By Anthony Kaufman | ReelPolitik September 2, 2011 at 4:47AM
On the eve of the Toronto International Film Festival, which is hosting a special sidebar devoted to Buenos Aires-made cinema, the Argentine capital's burgeoning film industry is trying to make it harder for Hollywood films to take over their local screens.
Home to some of my favorite filmmakers--namely, Lucrecia Martel and Pablo Trapero (pictured)--the Latin American city's main film body, INCAA, recently announced, effective immediately, they would tax films shown on more than 161 screens the price of approximately 12,000 cinema tickets – roughly 400,000 pesos ($95,000). Aimed at wide release Hollywood films, the tax is graduated, with films playing on 80 screens being fined the equivalent of 1,200 tickets, and so on. Outside Buenos Aires, the tax would be lower.
According to the Financial Times, the institute said big multinational distributors were quasi-monopolies, “filling screens with a few products that are imposed on people almost as if that were the only thing on offer.”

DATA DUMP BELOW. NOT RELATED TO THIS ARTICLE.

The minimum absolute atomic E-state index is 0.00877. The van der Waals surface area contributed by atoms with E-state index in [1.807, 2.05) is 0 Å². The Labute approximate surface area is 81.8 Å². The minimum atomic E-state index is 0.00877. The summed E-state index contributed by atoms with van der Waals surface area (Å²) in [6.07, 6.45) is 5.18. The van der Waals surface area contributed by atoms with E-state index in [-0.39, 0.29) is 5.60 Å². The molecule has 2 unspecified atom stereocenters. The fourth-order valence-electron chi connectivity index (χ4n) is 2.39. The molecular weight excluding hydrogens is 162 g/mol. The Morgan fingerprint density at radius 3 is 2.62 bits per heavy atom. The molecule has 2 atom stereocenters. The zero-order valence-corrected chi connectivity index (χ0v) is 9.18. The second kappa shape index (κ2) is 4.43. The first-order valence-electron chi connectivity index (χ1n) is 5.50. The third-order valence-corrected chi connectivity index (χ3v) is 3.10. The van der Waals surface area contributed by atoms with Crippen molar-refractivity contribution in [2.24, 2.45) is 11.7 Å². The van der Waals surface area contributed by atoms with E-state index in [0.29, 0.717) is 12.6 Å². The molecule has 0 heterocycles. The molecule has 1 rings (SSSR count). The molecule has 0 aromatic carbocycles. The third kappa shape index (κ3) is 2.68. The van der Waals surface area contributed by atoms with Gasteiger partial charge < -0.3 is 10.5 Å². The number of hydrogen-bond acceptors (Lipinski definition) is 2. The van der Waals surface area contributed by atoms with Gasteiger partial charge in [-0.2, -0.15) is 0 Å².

“We can’t allow ourselves the luxury of U.S. blockbusters filling up 95 per cent [of the country’s screens],” Argentine filmmaker Maxi Dubois told the Times, because of what he sees as an “unfair fight” against powerful international distributors.
Variety reports that Argentina produces 100 local features a year, but most don't surpass 10,000 admissions or even get a commercial release, limiting market share at just 10%.
For an upcoming article in Variety on Toronto's Buenos Aires film program, I corresponded with a number of Argentine producers, who suggested the city was a hotbed of production, with a level of enthusiasm and perseverance that was unparalleled. As TIFF director Cameron Bailey commented in a press release, “We found an impressive new generation of filmmakers in Buenos Aires and a thriving film culture."
But I was told that funding is sparse in the country, and there is just not enough INCAA money to go around.
Perhaps now that culture will be allowed to thrive with a little more government support.